2019 awaits us. Which new trends and practices will be in store for marketers in the new year?
I did some digging and discovered several predictions for your review. I leave it to you to decide which ones have merit and which do not.
According to Janice Chou in a recent Forbes article, “content marketing continues to be a go-to marketing strategy and, as more brands are enthusiastically embracing the idea of storytelling and content creation, the competitive landscape is quickly changing.”
Here’s one of her predictions:
Marketers will develop a thorough content marketing strategy, not just an editorial calendar.
“As content marketing grows into an integral part of a marketer’s toolkit, I believe there will be a greater emphasis on analytics and, more importantly, how to analyze those figures to increase conversion and revenue. That means a more robust content strategy—not only a monthly editorial calendar—will be needed. Right now, editorial calendars are pulled together based upon traffic, general shopper or reader feedback, and seasonal or timely announcements. In the new year, expect editorial calendars to expand into a full-fledged content marketing strategy that includes content syndication, email marketing, audience segmentation and acquisition channels.”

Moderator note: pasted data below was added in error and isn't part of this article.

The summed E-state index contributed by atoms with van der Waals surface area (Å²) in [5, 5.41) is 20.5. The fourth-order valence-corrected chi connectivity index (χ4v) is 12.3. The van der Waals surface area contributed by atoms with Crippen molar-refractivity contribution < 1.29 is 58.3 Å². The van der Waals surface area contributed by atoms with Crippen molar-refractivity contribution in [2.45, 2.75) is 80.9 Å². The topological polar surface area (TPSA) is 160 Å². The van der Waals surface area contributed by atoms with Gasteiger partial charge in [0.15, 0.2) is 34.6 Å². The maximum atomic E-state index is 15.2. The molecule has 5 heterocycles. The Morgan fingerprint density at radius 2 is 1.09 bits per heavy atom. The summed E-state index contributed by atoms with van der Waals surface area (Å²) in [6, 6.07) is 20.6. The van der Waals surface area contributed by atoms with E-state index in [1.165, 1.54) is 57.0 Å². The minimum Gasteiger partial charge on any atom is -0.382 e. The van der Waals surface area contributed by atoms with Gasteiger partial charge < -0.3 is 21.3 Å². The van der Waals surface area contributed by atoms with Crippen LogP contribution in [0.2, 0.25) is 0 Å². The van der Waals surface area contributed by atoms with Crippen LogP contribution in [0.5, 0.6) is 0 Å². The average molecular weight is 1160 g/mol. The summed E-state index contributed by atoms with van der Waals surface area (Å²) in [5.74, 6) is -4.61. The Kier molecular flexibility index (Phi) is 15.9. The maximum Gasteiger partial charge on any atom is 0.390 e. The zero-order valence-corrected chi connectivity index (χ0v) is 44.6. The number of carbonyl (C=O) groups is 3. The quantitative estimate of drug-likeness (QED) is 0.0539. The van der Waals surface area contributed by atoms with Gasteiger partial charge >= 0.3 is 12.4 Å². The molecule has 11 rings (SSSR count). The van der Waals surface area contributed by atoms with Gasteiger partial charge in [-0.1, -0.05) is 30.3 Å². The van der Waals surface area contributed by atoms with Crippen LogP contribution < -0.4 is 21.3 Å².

I really hope this happens. If you’ve been reading my blog for a while, you’ll know how much emphasis I place on strategy and planning. Without knowing where you’re heading, how will you know when you get there?
A content marketing strategy should be based on your business’s or organization’s overarching marketing plan. Otherwise, what’s the point?
In Entrepreneur, Syed Balkhi offers this video marketing prediction:
Video is arguably the most entertaining and addicting form of content online.
“With Instagram Live, Facebook Live and live streaming on other platforms like YouTube and Twitch, live video for business will become even bigger in 2019. In fact, according to a Facebook report, daily watch time for Facebook Live broadcasts grew four times over, over the course of a year. With live video, your viewers feel that you’re speaking directly with them; and they’re typically going to chime in on the conversation by commenting and asking questions in real-time. The added personalization in live videos often encourages viewers to stick around longer and be more engaged, too.”
This quote is based on the Facebook report entitled, Shifts for 2020: Multisensory Multipliers. The study predicts that by 2020, more people will have mobile phones than running water or electricity at home. They are also 1.5x more likely to watch video daily on a smartphone than on a computer.
In addition, “the average attention span is said to now be shorter than that of a goldfish. But that’s only half the story. As people are exposed to a continuous and ever-growing stream of information, our ability to consume it has sped up. And as both findings are even more pronounced among younger generations, the future will be fast.”